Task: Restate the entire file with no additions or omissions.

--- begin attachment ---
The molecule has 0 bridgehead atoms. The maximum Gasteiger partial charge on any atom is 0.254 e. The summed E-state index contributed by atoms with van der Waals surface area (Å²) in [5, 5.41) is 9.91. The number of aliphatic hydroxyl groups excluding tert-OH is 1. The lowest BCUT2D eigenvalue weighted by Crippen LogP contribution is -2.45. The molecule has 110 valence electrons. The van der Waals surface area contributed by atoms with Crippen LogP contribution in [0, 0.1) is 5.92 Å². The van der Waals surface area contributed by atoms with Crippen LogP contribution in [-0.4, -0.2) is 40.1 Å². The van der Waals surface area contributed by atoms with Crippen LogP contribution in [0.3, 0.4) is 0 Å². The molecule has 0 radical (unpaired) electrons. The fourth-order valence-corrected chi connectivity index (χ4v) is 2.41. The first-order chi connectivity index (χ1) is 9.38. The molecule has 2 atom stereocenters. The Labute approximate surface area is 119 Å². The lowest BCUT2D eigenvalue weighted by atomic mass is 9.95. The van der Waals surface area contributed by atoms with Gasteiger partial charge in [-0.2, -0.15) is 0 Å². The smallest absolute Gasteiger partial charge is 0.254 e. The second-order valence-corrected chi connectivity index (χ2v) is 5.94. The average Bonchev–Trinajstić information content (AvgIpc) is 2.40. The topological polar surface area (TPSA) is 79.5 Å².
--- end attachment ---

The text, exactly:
The molecule has 0 bridgehead atoms. The maximum Gasteiger partial charge on any atom is 0.254 e. The summed E-state index contributed by atoms with van der Waals surface area (Å²) in [5, 5.41) is 9.91. The number of aliphatic hydroxyl groups excluding tert-OH is 1. The lowest BCUT2D eigenvalue weighted by Crippen LogP contribution is -2.45. The molecule has 110 valence electrons. The van der Waals surface area contributed by atoms with Crippen LogP contribution in [0, 0.1) is 5.92 Å². The van der Waals surface area contributed by atoms with Crippen LogP contribution in [-0.4, -0.2) is 40.1 Å². The van der Waals surface area contributed by atoms with Crippen LogP contribution in [0.3, 0.4) is 0 Å². The molecule has 0 radical (unpaired) electrons. The fourth-order valence-corrected chi connectivity index (χ4v) is 2.41. The first-order chi connectivity index (χ1) is 9.38. The molecule has 2 atom stereocenters. The Labute approximate surface area is 119 Å². The lowest BCUT2D eigenvalue weighted by atomic mass is 9.95. The van der Waals surface area contributed by atoms with Gasteiger partial charge in [-0.2, -0.15) is 0 Å². The smallest absolute Gasteiger partial charge is 0.254 e. The second-order valence-corrected chi connectivity index (χ2v) is 5.94. The average Bonchev–Trinajstić information content (AvgIpc) is 2.40. The topological polar surface area (TPSA) is 79.5 Å².